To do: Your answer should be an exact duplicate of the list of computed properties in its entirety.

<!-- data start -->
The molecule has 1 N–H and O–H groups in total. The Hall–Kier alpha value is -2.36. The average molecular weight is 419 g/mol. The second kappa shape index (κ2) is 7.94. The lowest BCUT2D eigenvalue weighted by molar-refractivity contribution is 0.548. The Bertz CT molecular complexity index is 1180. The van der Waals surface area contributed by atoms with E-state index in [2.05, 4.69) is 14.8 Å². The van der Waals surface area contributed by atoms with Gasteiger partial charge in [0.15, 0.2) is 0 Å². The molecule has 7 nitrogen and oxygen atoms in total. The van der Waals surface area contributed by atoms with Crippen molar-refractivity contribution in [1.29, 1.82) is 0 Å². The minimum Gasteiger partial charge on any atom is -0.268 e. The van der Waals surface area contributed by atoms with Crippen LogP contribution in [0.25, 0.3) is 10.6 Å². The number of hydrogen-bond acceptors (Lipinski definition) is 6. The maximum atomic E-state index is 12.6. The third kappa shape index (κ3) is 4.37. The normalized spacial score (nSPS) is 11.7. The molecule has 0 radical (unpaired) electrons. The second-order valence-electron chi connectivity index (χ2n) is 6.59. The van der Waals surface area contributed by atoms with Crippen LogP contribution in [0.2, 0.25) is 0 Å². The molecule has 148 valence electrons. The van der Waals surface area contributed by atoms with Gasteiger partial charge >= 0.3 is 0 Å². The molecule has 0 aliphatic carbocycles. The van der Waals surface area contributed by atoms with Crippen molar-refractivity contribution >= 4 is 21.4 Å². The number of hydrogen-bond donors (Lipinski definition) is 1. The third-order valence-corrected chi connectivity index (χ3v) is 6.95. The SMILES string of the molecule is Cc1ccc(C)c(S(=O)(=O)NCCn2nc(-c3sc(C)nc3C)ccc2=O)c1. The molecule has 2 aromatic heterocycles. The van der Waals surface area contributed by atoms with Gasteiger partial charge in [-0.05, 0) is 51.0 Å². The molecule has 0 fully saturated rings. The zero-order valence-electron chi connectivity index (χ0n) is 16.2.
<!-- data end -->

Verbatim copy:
The molecule has 1 N–H and O–H groups in total. The Hall–Kier alpha value is -2.36. The average molecular weight is 419 g/mol. The second kappa shape index (κ2) is 7.94. The lowest BCUT2D eigenvalue weighted by molar-refractivity contribution is 0.548. The Bertz CT molecular complexity index is 1180. The van der Waals surface area contributed by atoms with E-state index in [2.05, 4.69) is 14.8 Å². The van der Waals surface area contributed by atoms with Gasteiger partial charge in [0.15, 0.2) is 0 Å². The molecule has 7 nitrogen and oxygen atoms in total. The van der Waals surface area contributed by atoms with Crippen molar-refractivity contribution in [1.29, 1.82) is 0 Å². The minimum Gasteiger partial charge on any atom is -0.268 e. The van der Waals surface area contributed by atoms with Crippen LogP contribution in [0.25, 0.3) is 10.6 Å². The number of hydrogen-bond acceptors (Lipinski definition) is 6. The maximum atomic E-state index is 12.6. The third kappa shape index (κ3) is 4.37. The normalized spacial score (nSPS) is 11.7. The molecule has 0 radical (unpaired) electrons. The second-order valence-electron chi connectivity index (χ2n) is 6.59. The van der Waals surface area contributed by atoms with Crippen LogP contribution in [0.2, 0.25) is 0 Å². The molecule has 148 valence electrons. The van der Waals surface area contributed by atoms with Gasteiger partial charge >= 0.3 is 0 Å². The molecule has 0 aliphatic carbocycles. The van der Waals surface area contributed by atoms with Crippen molar-refractivity contribution >= 4 is 21.4 Å². The number of hydrogen-bond donors (Lipinski definition) is 1. The third-order valence-corrected chi connectivity index (χ3v) is 6.95. The SMILES string of the molecule is Cc1ccc(C)c(S(=O)(=O)NCCn2nc(-c3sc(C)nc3C)ccc2=O)c1. The molecule has 2 aromatic heterocycles. The van der Waals surface area contributed by atoms with Gasteiger partial charge in [-0.05, 0) is 51.0 Å². The molecule has 0 fully saturated rings. The zero-order valence-electron chi connectivity index (χ0n) is 16.2.